Five reasons to sing during National Karaoke Week


You already knew singing karaoke was fun, but did you know it can have powerful positive effects on your life? Here’s five ways singing makes your life better

It improves your health. There are many studies that show the health benefits of singing. Not only does it release endorphins, those natural body chemicals that induce feelings of well-being, singing encourages deep breathing, a key part of relaxation techniques, and increases oxygen in the bloodstream. One study suggests it may even boost your immune system.

It improves your social life. Those health benefits we noted above seem to apply even more strongly when the singer is among a group (so get your BFFs to hit the stage with you when you can). The support you get from meeting a shared challenge together is empowering, and helps with social bonding. And there are a zillion stories of people meeting their soulmates at karaoke night.

It improves your brain. When you are actively concentrating on keeping pitch and keeping tempo, all while reading and performing, you are using a large part of your brain, all at once. This type of neural activity has been shown to keep your brain pliant, and help fight depression and stress, especially in older people. And one therapy for stroke victims is to sing in order to help relearn how to speak, rewiring the brain to use the right hemisphere when the left hemisphere has been damaged.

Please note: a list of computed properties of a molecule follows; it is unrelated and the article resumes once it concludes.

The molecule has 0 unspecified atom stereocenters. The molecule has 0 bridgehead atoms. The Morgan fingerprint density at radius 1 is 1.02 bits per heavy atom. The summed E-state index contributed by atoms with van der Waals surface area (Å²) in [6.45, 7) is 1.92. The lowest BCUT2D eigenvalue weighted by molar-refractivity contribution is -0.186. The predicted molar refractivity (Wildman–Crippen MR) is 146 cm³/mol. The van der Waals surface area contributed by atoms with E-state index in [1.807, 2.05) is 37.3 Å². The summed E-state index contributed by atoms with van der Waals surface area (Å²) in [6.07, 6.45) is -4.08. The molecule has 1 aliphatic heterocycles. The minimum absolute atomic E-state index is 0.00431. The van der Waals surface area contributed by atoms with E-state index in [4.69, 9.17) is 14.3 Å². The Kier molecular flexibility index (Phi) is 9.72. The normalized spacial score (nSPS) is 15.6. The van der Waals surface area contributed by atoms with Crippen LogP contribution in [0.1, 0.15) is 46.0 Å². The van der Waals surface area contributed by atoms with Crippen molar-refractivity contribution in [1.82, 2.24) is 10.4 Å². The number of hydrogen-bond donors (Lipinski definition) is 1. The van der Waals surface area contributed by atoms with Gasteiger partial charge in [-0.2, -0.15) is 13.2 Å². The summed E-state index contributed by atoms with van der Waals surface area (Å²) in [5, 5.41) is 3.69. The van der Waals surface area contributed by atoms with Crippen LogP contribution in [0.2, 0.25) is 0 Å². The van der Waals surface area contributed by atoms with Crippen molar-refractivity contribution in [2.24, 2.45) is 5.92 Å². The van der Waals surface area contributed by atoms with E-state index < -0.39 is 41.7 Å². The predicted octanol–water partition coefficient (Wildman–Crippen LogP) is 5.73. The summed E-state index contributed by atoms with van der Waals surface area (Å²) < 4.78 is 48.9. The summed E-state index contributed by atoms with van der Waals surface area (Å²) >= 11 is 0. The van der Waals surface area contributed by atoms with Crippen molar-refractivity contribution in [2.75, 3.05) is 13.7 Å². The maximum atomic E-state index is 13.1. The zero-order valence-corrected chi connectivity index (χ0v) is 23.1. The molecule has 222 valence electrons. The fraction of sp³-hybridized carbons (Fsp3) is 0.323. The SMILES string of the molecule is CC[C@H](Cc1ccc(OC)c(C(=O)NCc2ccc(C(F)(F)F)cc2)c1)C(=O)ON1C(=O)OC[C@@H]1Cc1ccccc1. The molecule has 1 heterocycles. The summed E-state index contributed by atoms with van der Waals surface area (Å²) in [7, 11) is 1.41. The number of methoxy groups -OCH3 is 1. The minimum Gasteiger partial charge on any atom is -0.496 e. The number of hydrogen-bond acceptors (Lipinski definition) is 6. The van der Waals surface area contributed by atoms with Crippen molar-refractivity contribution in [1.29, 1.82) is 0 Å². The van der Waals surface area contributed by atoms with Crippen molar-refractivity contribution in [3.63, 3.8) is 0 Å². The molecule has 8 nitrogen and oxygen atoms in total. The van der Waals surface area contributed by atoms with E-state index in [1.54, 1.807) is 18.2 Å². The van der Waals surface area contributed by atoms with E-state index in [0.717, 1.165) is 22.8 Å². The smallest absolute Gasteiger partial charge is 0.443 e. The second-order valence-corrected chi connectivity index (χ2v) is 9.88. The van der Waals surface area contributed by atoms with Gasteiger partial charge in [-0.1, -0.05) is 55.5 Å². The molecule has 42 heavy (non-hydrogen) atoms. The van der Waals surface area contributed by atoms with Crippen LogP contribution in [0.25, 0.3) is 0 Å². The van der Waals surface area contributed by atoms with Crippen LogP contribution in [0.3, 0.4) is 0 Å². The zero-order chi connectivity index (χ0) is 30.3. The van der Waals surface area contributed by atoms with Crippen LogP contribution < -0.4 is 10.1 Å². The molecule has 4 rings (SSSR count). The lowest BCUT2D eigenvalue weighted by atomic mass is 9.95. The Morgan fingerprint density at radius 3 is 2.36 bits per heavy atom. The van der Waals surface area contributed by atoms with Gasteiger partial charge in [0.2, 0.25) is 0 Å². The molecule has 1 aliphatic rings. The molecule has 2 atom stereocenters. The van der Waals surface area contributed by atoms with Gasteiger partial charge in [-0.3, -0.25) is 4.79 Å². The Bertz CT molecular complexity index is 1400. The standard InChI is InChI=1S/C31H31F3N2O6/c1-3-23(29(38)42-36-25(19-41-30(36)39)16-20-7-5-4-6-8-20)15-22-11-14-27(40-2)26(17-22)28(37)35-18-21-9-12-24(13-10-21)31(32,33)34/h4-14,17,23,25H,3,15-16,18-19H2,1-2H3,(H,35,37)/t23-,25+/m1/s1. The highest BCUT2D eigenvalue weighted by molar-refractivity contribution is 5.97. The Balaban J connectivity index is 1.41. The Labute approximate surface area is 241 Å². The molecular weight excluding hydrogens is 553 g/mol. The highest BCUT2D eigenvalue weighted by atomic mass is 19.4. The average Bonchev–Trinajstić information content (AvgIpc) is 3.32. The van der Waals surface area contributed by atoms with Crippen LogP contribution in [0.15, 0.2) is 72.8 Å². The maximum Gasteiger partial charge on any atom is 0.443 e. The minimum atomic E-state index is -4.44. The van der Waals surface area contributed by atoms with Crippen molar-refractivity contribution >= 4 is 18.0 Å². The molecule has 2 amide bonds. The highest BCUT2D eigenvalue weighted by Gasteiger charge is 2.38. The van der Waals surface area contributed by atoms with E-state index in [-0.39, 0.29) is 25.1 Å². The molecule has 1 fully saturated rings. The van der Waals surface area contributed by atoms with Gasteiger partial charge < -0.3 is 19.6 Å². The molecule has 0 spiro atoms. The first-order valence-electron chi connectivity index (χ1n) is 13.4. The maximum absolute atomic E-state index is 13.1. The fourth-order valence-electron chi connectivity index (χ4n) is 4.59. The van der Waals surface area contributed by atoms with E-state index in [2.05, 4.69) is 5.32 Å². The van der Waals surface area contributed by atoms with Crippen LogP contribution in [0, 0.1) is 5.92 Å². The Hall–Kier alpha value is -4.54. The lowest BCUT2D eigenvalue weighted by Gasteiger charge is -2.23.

It improves your relationships. Another study on the beneficial effects of singing showed that singers tend to have higher levels of oxytocin, a hormone that bolsters both attraction and pair bonding between individuals. The emotional release from “singing your heart out” can help express pent-up feelings you might not otherwise be able to proclaim.

It increases your confidence. Public speaking is the number one fear among North Americans, with death coming in at number two. Facing down the fear of performing in public is a huge confidence booster, made easier by the fact that karaoke night crowds are generally forgiving and supportive, meaning any rough patches you may experience are quickly forgotten. When you’ve got to give that big speech or presentation, spending some time at the karaoke microphone can help you deal with the anxiety.

So get out there and grab the microphone, or get some friends together and log on to Karaoke Cloud, and belt out a tune or two. You’re likely to find your quality of life improving.

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